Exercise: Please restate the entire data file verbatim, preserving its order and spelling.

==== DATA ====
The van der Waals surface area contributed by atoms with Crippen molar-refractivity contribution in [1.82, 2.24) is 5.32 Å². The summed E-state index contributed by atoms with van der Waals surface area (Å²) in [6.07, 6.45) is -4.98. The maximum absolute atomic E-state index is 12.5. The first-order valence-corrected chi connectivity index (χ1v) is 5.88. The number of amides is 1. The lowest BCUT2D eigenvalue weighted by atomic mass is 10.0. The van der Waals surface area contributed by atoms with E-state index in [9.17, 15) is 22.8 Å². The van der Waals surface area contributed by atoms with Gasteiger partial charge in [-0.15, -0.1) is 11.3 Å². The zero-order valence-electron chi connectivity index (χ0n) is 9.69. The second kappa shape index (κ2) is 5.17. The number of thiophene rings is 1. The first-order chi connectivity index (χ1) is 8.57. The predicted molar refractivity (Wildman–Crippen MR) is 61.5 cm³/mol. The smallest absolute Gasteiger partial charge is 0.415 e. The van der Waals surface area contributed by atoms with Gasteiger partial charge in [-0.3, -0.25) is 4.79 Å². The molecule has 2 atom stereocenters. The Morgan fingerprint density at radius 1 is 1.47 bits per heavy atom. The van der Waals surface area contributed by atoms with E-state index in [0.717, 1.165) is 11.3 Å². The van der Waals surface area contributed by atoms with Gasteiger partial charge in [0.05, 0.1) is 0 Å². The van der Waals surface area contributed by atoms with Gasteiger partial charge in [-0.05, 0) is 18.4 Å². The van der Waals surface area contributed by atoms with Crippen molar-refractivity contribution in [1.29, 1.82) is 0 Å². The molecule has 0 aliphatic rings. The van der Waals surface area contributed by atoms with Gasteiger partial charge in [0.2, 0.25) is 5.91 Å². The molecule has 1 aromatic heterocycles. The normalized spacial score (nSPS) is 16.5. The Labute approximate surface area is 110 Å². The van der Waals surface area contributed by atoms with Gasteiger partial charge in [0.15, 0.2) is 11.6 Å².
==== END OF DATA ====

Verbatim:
The van der Waals surface area contributed by atoms with Crippen molar-refractivity contribution in [1.82, 2.24) is 5.32 Å². The summed E-state index contributed by atoms with van der Waals surface area (Å²) in [6.07, 6.45) is -4.98. The maximum absolute atomic E-state index is 12.5. The first-order valence-corrected chi connectivity index (χ1v) is 5.88. The number of amides is 1. The lowest BCUT2D eigenvalue weighted by atomic mass is 10.0. The van der Waals surface area contributed by atoms with E-state index in [9.17, 15) is 22.8 Å². The van der Waals surface area contributed by atoms with Gasteiger partial charge in [-0.15, -0.1) is 11.3 Å². The zero-order valence-electron chi connectivity index (χ0n) is 9.69. The second kappa shape index (κ2) is 5.17. The number of thiophene rings is 1. The first-order chi connectivity index (χ1) is 8.57. The predicted molar refractivity (Wildman–Crippen MR) is 61.5 cm³/mol. The smallest absolute Gasteiger partial charge is 0.415 e. The van der Waals surface area contributed by atoms with Gasteiger partial charge in [-0.3, -0.25) is 4.79 Å². The molecule has 2 atom stereocenters. The Morgan fingerprint density at radius 1 is 1.47 bits per heavy atom. The van der Waals surface area contributed by atoms with E-state index in [0.717, 1.165) is 11.3 Å². The van der Waals surface area contributed by atoms with Gasteiger partial charge in [0.05, 0.1) is 0 Å². The van der Waals surface area contributed by atoms with Gasteiger partial charge in [-0.05, 0) is 18.4 Å². The van der Waals surface area contributed by atoms with Crippen molar-refractivity contribution in [1.29, 1.82) is 0 Å². The molecule has 0 aliphatic rings. The van der Waals surface area contributed by atoms with Gasteiger partial charge in [0.2, 0.25) is 5.91 Å². The molecule has 1 aromatic heterocycles. The normalized spacial score (nSPS) is 16.5. The Labute approximate surface area is 110 Å². The van der Waals surface area contributed by atoms with Gasteiger partial charge in [0.15, 0.2) is 11.6 Å².